One of the Great Gunwriters of my time!

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Townsend Whelen could’a been a Rokslider

Call me nostalgic, but I like to read about the history of hunting and the hunters who lived it. If you’ve got time to slow down, it’s worth the read. Amazing how mobile hunters were even in the early 1900’s. From Sporting Classics Daily http://sportingclassicsdaily.com/

Townsend “Townie” Whelen (1877-1961) was one of the great hunting, gun and outdoor writers of the 20th century, ranking alongside the likes of Jack O’Connor and Elmer Keith as icons of the sporting scribes tribe, but certain characteristics distinguish him from them and others.

Townsend “Townie” Whelen (1877-1961) was one of the great hunting, gun and outdoor writers of the 20th century. He ranks alongside the likes of Jack O’Connor and Elmer Keith as icons of the sporting scribes tribe, but certain characteristics distinguish him from them and others. For starters, he arguably knew more about guns and ammunition than either (and that’s saying a lot), and was more skilled as a woodsman, familiar with all aspects of living close to nature.
Forgetting his gun-related expertise for a moment, Townie’s knack for woodcraft and living off the land put him in a category with Horace Kephart and Nessmuk (the pen name of George Washington Sears). He was a fine camp cook, a peerless survivalist who excelled in putting meat in the pot, understood the virtues of being a minimalist when camping for weeks, a first-rate natural historian, and in short, a man of many parts.
Whelen’s beginnings and the manner in which he blossomed as a hunter and outdoorsman are in many ways reminiscent of Theodore Roosevelt’s adolescence. Born with the proverbial silver spoon in his mouth, he was the son of a Philadelphia physician and a bona fide Pennsylvania blue blood. He showed, from early childhood, a pronounced penchant for being a loner. In some senses he would be a misanthrope throughout his life, later acknowledging that “early on I seem to have formed a desire to wander off by myself into unfrequented country.” He loved ambling about wilderness areas alone, living off the land and utilizing his carefully selected outfit – tarp, bed roll, nesting cooking kit, rifle, two knives and other basic items – to its fullest advantage.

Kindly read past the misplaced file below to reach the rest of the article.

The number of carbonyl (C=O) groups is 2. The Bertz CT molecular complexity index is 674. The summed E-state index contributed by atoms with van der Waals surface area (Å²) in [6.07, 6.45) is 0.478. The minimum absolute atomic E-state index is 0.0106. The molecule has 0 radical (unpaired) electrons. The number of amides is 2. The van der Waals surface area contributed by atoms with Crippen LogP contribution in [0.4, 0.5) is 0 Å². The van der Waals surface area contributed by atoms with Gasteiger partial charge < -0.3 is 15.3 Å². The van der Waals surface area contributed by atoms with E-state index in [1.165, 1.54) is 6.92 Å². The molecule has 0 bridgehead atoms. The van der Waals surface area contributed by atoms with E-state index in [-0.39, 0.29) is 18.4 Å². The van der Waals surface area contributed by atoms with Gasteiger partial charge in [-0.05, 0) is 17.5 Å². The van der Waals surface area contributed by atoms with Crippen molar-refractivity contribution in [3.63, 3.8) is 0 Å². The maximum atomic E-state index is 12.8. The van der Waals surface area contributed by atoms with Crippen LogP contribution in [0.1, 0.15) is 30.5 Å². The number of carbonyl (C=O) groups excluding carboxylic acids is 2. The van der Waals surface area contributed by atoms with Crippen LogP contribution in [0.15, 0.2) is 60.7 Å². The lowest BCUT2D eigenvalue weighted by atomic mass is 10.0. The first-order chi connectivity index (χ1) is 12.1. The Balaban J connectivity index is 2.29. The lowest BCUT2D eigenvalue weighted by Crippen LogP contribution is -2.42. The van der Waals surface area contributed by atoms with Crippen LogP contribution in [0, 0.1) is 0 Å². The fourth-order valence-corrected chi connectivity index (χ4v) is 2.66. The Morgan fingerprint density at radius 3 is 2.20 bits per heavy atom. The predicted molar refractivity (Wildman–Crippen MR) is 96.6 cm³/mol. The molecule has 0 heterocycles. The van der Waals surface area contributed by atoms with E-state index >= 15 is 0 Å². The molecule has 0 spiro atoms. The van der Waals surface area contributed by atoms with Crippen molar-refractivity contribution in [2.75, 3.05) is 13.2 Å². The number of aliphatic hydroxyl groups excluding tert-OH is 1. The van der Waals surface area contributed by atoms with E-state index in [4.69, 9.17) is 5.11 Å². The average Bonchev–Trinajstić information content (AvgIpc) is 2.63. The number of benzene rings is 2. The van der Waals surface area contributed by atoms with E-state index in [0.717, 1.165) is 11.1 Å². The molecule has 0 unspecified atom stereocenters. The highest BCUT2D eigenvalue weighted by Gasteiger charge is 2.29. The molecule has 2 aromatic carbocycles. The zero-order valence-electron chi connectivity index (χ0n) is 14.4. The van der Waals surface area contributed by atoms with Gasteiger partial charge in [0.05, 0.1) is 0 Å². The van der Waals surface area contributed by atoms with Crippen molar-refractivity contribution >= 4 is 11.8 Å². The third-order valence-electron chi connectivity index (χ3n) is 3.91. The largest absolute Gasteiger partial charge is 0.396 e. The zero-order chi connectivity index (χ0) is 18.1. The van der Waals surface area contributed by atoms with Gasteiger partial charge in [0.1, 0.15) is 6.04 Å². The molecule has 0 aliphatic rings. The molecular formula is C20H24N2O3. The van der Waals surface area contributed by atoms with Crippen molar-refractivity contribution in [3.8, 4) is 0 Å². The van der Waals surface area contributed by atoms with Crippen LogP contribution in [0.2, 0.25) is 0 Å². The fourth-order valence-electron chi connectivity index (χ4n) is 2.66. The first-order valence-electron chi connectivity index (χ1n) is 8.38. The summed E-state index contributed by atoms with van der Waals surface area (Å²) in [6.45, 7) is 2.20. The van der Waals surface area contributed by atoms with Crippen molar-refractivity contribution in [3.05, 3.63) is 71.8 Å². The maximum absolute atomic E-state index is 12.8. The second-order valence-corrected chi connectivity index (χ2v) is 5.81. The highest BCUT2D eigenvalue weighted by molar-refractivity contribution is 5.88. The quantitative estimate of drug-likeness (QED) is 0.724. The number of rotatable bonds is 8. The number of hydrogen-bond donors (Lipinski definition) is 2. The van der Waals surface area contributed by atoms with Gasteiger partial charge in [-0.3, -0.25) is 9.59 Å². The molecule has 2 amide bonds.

At the age of 11 his father presented him with a Quakenbush air rifle, which the youngster soon mastered so completely that the neighborhood population of English sparrows was decimated. Two years later, when he was just entering his teens, the senior Whelen bought his son a Remington rolling block .22, and an uncoordinated and somewhat withdrawn youngster found the key that opened a door to a new and remarkable life. Through practice and astute use of the observational skills (which would become one of his hallmarks), Whelen soon developed into an expert marksman capable of besting the finest shooters in his area. Interest in guns and the outdoors led him, while still in his teens, to enlist in the Pennsylvania National Guard. This marked the first step to a military career closely paralleled by his simultaneous development as a writer and outdoorsman.
With the sinking of the battleship Maine and the beginning of the Spanish-American War in 1898, Whelen’s Pennsylvania unit was federalized and he soon earned promotion to the rank of sergeant major. Less than a year later he was commissioned as a second lieutenant. He saw no action in the conflict, but his experiences convinced Townie that a military career was what he wanted in life. Many years later, looking back on his life, he commented: “I would chuck all the work I have done, all the small success I have made, if I could go back tomorrow as Captain in command of Company F, 29th Infantry.”